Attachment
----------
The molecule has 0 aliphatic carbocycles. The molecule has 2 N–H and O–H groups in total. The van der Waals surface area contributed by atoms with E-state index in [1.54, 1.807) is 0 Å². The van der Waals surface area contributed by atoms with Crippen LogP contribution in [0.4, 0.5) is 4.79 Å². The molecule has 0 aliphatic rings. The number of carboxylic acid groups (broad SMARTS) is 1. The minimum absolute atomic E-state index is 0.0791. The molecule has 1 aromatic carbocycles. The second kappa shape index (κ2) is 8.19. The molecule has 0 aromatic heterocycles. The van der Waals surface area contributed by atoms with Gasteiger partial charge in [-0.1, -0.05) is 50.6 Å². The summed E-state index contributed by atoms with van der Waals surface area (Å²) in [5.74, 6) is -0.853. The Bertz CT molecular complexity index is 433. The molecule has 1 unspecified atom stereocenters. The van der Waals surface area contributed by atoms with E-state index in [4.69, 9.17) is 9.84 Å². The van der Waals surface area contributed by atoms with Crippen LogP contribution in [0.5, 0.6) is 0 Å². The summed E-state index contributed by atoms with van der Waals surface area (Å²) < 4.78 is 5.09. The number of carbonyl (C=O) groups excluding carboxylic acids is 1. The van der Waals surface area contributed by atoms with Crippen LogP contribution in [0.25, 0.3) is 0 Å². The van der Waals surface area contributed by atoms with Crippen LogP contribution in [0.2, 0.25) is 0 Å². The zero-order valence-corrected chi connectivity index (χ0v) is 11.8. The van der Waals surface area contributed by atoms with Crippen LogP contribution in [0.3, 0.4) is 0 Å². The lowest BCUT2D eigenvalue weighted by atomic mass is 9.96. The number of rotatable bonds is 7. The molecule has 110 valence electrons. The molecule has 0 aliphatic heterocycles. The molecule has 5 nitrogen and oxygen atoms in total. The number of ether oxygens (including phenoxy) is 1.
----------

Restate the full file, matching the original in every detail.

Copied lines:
The molecule has 0 aliphatic carbocycles. The molecule has 2 N–H and O–H groups in total. The van der Waals surface area contributed by atoms with E-state index in [1.54, 1.807) is 0 Å². The van der Waals surface area contributed by atoms with Crippen LogP contribution in [0.4, 0.5) is 4.79 Å². The molecule has 0 aliphatic rings. The number of carboxylic acid groups (broad SMARTS) is 1. The minimum absolute atomic E-state index is 0.0791. The molecule has 1 aromatic carbocycles. The second kappa shape index (κ2) is 8.19. The molecule has 0 aromatic heterocycles. The van der Waals surface area contributed by atoms with Gasteiger partial charge in [-0.1, -0.05) is 50.6 Å². The summed E-state index contributed by atoms with van der Waals surface area (Å²) in [5.74, 6) is -0.853. The Bertz CT molecular complexity index is 433. The molecule has 1 unspecified atom stereocenters. The van der Waals surface area contributed by atoms with E-state index in [4.69, 9.17) is 9.84 Å². The van der Waals surface area contributed by atoms with Crippen LogP contribution in [0.5, 0.6) is 0 Å². The summed E-state index contributed by atoms with van der Waals surface area (Å²) < 4.78 is 5.09. The number of carbonyl (C=O) groups excluding carboxylic acids is 1. The van der Waals surface area contributed by atoms with Crippen LogP contribution in [0.25, 0.3) is 0 Å². The van der Waals surface area contributed by atoms with Crippen LogP contribution in [0.2, 0.25) is 0 Å². The zero-order valence-corrected chi connectivity index (χ0v) is 11.8. The van der Waals surface area contributed by atoms with Crippen LogP contribution in [0.3, 0.4) is 0 Å². The lowest BCUT2D eigenvalue weighted by atomic mass is 9.96. The number of rotatable bonds is 7. The molecule has 110 valence electrons. The molecule has 0 aliphatic heterocycles. The molecule has 5 nitrogen and oxygen atoms in total. The number of ether oxygens (including phenoxy) is 1.